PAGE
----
Family Veterinary
Mobile Clinic

Call or Text 1-800-993-7941

Serving the Sanford and 

Southern Pines areas of North Carolina

Category: Products for Diarrhea in Cats

This information is only for healthy adult cats with diarrhea of less than a week duration.

If your pet has any of these:

  • Known or potential toxin ingestion including overdoses of their own medications
  • Drank from a freshwater body of water such as lakes, rivers, reservoirs, etc. in the Summer to Early Fall (possible blue-green algae toxicity)
  • Known or potential ingestion of an object that may cause GI obstruction such as bones, toys, rawhides, cloth, string, hair bands, a lot of paper, or a lot of food (especially bread)
  • Vomiting
  • Lethargy or listlessness, lying around a lot
  • Straining to defecate
  • Pain
  • Dehydration
  • Is less than 6 months old
  • Is not currently vaccinated against parvovirus
  • Pregnant or nursing
  • Is elderly
  • Has any other major health condition such as diabetes, IBD, Addison’s disease, kidney disease, Cushing’s disease, etc.
  • Has a lot of blood in their stool
  • Looks pale or weak
  • Is panting, breathing heavily, or breathing very rapidly for no obvious reason
  • Has any abnormal behavior such as stumbling, collapse, confusion, or personality change

Then you need to take them to a veterinary hospital immediately. The following information doesn’t apply to your pet!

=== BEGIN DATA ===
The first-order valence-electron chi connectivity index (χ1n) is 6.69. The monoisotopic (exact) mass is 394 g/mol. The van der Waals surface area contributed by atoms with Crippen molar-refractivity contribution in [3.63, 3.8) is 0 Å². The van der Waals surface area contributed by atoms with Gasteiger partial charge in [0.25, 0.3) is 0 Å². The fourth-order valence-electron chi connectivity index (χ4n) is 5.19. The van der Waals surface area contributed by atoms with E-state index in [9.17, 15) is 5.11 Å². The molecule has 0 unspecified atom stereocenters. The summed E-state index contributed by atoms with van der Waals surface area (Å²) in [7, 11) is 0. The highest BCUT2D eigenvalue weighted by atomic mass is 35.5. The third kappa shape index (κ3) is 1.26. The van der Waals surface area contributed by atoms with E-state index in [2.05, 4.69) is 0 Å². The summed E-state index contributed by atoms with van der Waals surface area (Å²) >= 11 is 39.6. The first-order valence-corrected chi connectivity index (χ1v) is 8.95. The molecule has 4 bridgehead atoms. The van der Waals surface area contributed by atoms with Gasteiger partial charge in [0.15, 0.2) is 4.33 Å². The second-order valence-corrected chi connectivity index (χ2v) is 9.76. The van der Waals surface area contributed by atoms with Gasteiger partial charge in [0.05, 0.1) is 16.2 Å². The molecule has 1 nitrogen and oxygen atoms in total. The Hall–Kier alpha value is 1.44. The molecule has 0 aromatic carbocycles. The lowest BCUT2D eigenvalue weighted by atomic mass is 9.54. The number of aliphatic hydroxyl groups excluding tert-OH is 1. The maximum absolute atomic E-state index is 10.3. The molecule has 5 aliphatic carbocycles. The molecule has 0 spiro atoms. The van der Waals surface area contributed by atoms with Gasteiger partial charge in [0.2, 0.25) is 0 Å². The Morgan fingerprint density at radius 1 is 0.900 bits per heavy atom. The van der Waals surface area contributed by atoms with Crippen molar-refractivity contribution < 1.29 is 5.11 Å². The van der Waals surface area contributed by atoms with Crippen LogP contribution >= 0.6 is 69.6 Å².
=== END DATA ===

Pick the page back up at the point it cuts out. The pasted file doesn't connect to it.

Causes of Diarrhea in Cats

The causes of acute diarrhea in cats are quite numerous and include parasites, bacterial infection, fungal infection, protozoa infection, dietary indiscretion, toxins, stress, and certain medications, especially antibiotics. We don’t look too hard for the cause of acute diarrhea in an otherwise healthy pet because it is often self-limiting (resolves on its own) or resolves with symptomatic treatment. If your pet has been taking certain medications that are known to cause GI upset, the first thing you’ll do is stop that medication. There are almost always alternatives.  Ask your veterinarian.  NEVER continue to give your cat NSAIDs when they are having any kind of GI problem.

Treatment of Acute Diarrhea in Healthy Cats

There are many things you can do at home to treat a healthy adult cat who is having diarrhea. Deworming, probiotics, treating anxiety, increasing fiber, resting the GI tract, and a bland diet all may help.

Deworm Them

A very common cause of diarrhea in cats is intestinal parasites.  Not all parasites are visible to the naked eye, so just because you don’t see worms in the stool doesn’t mean that your pet doesn’t have worms.  Even indoor cats can get GI parasites from houseplant soil, for example.